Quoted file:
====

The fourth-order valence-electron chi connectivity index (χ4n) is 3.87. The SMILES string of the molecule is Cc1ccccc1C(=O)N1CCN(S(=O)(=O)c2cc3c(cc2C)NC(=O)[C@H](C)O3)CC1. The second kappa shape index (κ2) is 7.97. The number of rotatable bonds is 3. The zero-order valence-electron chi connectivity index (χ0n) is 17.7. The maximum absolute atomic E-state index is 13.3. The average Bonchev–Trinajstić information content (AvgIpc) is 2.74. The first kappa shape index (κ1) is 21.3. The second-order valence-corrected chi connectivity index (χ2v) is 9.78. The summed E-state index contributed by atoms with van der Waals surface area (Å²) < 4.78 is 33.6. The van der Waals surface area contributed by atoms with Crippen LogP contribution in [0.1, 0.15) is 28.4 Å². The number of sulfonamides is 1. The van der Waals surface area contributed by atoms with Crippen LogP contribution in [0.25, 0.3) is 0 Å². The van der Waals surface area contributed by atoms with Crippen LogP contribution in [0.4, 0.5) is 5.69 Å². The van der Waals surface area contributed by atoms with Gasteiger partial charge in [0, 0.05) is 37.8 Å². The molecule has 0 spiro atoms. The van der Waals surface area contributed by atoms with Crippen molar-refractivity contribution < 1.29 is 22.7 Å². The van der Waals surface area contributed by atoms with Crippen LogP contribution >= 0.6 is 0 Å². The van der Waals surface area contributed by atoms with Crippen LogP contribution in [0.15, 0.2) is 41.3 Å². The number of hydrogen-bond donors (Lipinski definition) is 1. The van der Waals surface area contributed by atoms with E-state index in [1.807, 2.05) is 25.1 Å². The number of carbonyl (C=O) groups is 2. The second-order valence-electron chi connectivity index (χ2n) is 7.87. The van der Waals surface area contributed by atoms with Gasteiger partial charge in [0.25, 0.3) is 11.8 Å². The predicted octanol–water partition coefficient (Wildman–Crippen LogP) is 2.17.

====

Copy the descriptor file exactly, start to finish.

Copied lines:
The fourth-order valence-electron chi connectivity index (χ4n) is 3.87. The SMILES string of the molecule is Cc1ccccc1C(=O)N1CCN(S(=O)(=O)c2cc3c(cc2C)NC(=O)[C@H](C)O3)CC1. The second kappa shape index (κ2) is 7.97. The number of rotatable bonds is 3. The zero-order valence-electron chi connectivity index (χ0n) is 17.7. The maximum absolute atomic E-state index is 13.3. The average Bonchev–Trinajstić information content (AvgIpc) is 2.74. The first kappa shape index (κ1) is 21.3. The second-order valence-corrected chi connectivity index (χ2v) is 9.78. The summed E-state index contributed by atoms with van der Waals surface area (Å²) < 4.78 is 33.6. The van der Waals surface area contributed by atoms with Crippen LogP contribution in [0.1, 0.15) is 28.4 Å². The number of sulfonamides is 1. The van der Waals surface area contributed by atoms with Crippen LogP contribution in [0.25, 0.3) is 0 Å². The van der Waals surface area contributed by atoms with Crippen LogP contribution in [0.4, 0.5) is 5.69 Å². The van der Waals surface area contributed by atoms with Gasteiger partial charge in [0, 0.05) is 37.8 Å². The molecule has 0 spiro atoms. The van der Waals surface area contributed by atoms with Crippen molar-refractivity contribution < 1.29 is 22.7 Å². The van der Waals surface area contributed by atoms with Crippen LogP contribution >= 0.6 is 0 Å². The van der Waals surface area contributed by atoms with Crippen LogP contribution in [0.15, 0.2) is 41.3 Å². The number of hydrogen-bond donors (Lipinski definition) is 1. The van der Waals surface area contributed by atoms with E-state index in [1.807, 2.05) is 25.1 Å². The number of carbonyl (C=O) groups is 2. The second-order valence-electron chi connectivity index (χ2n) is 7.87. The van der Waals surface area contributed by atoms with Gasteiger partial charge in [0.25, 0.3) is 11.8 Å². The predicted octanol–water partition coefficient (Wildman–Crippen LogP) is 2.17.